When using a scanning electron microscope (SEM), the resist profile is assumed to be a regular, rectangular shape. With new resists, coatings, developer solutions, etc., the shape is impacted by such phenomena as bridging to the contours, top-loss problem due to the resist, and collapsing of the contours. Without a clean, vertical profile, CD-SEM metrology cannot identify these problems.

Rigorously tuned compact models

Working closely with customers and partners, Synopsys has developed this entirely new type of compact model, designed to address the challenges associated with complex new materials. From the start of a project, we look closely at the physics so that we have a complete understanding of all the variables before mapping it into a compact model, factoring in additional metrology data as we go.

A rigorously tuned compact (RTC) model, in essence, is still fitted to the measurement data, but by looking holistically at optics, resist, etch, advanced materials and physical effects, we have a clear picture of what that physical description should be, so we know what we’re really mapping to – rather than using assumptions, as in calibration or model fitting. Knowing the physics of the rigorous model tells you exactly what you need to map into; in turn, this will enable rigorous compact models to become more general and more predictable (see Figure 3).

Figure 3. Synopsys’ strategy highlights the benefits of rigorously tuned vs. traditional compact models.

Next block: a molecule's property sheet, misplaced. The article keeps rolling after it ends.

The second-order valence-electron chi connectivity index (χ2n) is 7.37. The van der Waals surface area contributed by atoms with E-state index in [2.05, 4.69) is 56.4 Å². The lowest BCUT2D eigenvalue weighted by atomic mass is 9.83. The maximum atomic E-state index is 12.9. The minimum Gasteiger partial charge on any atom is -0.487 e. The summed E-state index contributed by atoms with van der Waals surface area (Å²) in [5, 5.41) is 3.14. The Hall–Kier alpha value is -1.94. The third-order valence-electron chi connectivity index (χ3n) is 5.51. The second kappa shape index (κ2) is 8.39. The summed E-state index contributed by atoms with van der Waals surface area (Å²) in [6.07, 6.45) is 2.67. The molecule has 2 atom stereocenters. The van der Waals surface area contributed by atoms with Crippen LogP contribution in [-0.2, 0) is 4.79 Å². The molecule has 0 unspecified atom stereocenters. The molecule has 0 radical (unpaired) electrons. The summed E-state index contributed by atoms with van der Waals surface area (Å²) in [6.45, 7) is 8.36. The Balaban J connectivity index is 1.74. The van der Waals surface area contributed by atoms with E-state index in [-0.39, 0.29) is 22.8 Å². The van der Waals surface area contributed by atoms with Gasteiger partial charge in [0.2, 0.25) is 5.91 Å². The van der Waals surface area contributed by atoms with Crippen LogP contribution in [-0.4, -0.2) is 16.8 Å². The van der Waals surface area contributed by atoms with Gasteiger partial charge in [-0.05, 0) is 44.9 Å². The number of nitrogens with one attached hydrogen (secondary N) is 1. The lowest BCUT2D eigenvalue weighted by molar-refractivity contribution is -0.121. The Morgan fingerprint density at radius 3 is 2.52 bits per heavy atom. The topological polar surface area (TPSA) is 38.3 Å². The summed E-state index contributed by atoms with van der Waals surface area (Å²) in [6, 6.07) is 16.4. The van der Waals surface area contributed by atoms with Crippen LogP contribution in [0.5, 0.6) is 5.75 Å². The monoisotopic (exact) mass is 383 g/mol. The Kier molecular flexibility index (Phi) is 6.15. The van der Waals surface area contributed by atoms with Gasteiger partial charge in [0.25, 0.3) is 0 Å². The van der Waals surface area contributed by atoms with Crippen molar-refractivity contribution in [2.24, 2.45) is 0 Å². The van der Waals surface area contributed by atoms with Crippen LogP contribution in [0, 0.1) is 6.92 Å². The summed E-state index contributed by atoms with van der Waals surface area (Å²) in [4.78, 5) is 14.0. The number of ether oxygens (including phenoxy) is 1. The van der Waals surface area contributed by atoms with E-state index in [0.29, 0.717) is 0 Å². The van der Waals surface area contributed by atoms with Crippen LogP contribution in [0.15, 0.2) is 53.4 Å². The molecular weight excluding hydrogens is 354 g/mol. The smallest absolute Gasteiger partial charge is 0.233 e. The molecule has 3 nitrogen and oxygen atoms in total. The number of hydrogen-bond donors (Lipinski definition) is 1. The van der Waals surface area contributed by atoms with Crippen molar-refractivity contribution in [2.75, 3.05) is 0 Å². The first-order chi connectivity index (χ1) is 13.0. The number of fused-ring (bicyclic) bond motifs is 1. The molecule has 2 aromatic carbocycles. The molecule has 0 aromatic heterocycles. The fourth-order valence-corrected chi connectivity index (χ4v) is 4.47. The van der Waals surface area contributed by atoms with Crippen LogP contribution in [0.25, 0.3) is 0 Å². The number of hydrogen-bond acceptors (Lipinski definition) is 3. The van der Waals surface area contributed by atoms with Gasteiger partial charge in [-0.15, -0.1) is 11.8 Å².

Figure 3. Synopsys’ strategy highlights the benefits of rigorously tuned vs. traditional compact models.

To develop these rigorous models, we use Sentaurus Lithography. Its footprint is similar to that of our Sentaurus TCAD technology – it can deal with finite element analysis, which means it can handle very small-feature geometries. As we move forward with mapping the etch model, we’ll be leveraging the TCAD technology to ensure its rigorousness is embedded into the methodology itself.

This approach brings to the fore the importance of collaboration. These new, advanced materials are highly custom in nature, and each is created with unique chemistry and/or physical behavior – their manufacturers’ “secret recipes” that we must be able to accommodate. For example, in working with a foundry on a 22nm project, they needed to select an advanced resist material from hundreds of options, and then they used a fab house that picked the resist vendor. In order to make a model that worked, we needed to partner with everyone – the fab, the resist maker and the customer – and this partnering continues to be critical for engagements around these RTC models.

While the concept is simple, it’s not a “one and done” methodology because of the custom nature of RTC model development. However , we believe that we can be efficient in implementing the methodology. It has many challenges – it would require a range of different paths to implement the mapping because there are different physical behaviors and chemical properties, and that involves different mathematical representations of the description. There’s no uniform way to map that from the rigorous model to a compact model, so we need to build a number of mathematical methodologies to ensure that we capture as many of those as possible so we can reuse them with similar physical behaviors.

The bottom line is that the accelerated pace of introduction for more new materials has resulted in increased process effects, which in turn lower model predictability. Given that traditional CD-based metrology cannot accommodate these new materials within viable process windows, Synopsys has developed a new approach that leverages our proven physical modeling capabilities to deliver compact models that are rigorously tuned to mitigate these effects, with greater stability and predictability.